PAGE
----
• if Boolean a class then why value is always false even if I changed the value from another class referencing to the same Boolean variable? what is the point of this Boolean then if we can't reference to from different instance classes / pass as argument? – user924 Apr 22 '18 at 14:05
  • found an answer, we can use AtomicBoolean and reference it from difference classes – user924 Apr 22 '18 at 14:09

I am a bit extending provided answers (since so far they concentrate on their "own"/artificial terminology focusing on programming a particular language instead of taking care of the bigger picture behind the scene of creating the programming languages, in general, i.e. when things like type-safety vs. memory considerations make the difference):

int is not boolean


    boolean bar = true;      
    System.out.printf("Bar is %b\n", bar);
    System.out.printf("Bar is %d\n", (bar)?1:0);
    int baz = 1;       
    System.out.printf("Baz is %d\n", baz);
    System.out.printf("Baz is %b\n", baz);

with output

    Bar is true
    Bar is 1
    Baz is 1
    Baz is true

Java code on 3rd line (bar)?1:0 illustrates that bar (boolean) cannot be implicitly converted (casted) into an int. I am bringing this up not to illustrate the details of implementation behind JVM, but to point out that in terms of low level considerations (as memory size) one does have to prefer values over type safety. Especially if that type safety is not truly/fully used as in boolean types where checks are done in form of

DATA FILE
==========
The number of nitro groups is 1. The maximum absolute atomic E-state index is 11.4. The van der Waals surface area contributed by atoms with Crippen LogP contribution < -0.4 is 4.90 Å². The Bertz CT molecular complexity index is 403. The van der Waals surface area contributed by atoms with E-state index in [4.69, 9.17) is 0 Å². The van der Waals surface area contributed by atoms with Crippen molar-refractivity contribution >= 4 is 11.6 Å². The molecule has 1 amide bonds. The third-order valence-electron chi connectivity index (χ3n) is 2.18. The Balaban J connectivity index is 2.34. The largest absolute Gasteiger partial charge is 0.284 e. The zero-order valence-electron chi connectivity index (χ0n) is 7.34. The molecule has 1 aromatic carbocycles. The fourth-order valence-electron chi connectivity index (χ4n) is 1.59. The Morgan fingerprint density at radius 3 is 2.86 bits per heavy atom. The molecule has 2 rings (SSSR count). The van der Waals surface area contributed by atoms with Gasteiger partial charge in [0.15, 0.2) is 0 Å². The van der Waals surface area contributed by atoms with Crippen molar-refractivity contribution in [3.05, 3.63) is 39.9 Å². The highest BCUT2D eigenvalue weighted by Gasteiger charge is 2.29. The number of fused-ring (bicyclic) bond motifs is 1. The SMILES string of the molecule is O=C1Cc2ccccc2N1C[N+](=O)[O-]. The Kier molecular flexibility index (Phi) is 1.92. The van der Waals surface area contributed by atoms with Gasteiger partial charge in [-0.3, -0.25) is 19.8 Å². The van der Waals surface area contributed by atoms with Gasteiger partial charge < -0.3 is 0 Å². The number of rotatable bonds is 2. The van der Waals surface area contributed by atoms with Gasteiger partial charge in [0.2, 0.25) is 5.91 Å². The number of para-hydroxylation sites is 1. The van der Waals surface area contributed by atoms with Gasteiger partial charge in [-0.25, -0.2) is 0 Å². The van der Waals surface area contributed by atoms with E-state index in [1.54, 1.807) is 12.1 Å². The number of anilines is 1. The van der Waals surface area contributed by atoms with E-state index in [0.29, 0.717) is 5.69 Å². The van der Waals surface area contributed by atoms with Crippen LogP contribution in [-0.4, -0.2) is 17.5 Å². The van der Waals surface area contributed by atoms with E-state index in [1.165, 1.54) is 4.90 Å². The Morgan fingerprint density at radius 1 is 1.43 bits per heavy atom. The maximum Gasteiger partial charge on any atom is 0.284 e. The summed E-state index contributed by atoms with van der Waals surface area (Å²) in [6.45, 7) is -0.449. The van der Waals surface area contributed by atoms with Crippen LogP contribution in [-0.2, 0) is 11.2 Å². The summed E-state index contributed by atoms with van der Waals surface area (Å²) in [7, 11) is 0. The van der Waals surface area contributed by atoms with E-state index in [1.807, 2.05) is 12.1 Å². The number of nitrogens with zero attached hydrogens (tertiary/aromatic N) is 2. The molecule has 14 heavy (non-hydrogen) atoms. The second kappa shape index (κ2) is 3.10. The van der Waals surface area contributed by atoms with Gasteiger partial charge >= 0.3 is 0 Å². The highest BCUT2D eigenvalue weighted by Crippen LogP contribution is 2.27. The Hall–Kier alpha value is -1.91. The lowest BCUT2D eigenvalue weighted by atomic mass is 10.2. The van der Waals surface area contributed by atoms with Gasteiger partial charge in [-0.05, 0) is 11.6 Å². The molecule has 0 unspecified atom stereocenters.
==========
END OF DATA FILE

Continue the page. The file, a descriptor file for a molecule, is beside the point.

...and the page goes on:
if value \in {0,1} then cast to boolean type, otherwise throw an exception.

All just to state that {0,1} < {-2^31, .. , 2^31 -1}. Seems like an overkill, right? Type safety is truly important in user defined types, not in implicit casting of primitives (although last are included in the first).

Bytes are not types or bits

Note that in memory your variable from range of {0,1} will still occupy at least a byte or a word (xbits depending on the size of the register) unless specially taken care of (e.g. packed nicely in memory - 8 "boolean" bits into 1 byte - back and forth).

By preferring type safety (as in putting/wrapping value into a box of a particular type) over extra value packing (e.g. using bit shifts or arithmetic), one does effectively chooses writing less code over gaining more memory. (On the other hand one can always define a custom user type which will facilitate all the conversion not worth than Boolean).

keyword vs. type

Finally, your question is about comparing keyword vs. type. I believe it is important to explain why or how exactly you will get performance by using/preferring keywords ("marked" as primitive) over types (normal composite user-definable classes using another keyword class) or in other words

boolean foo = true;


Boolean foo = true;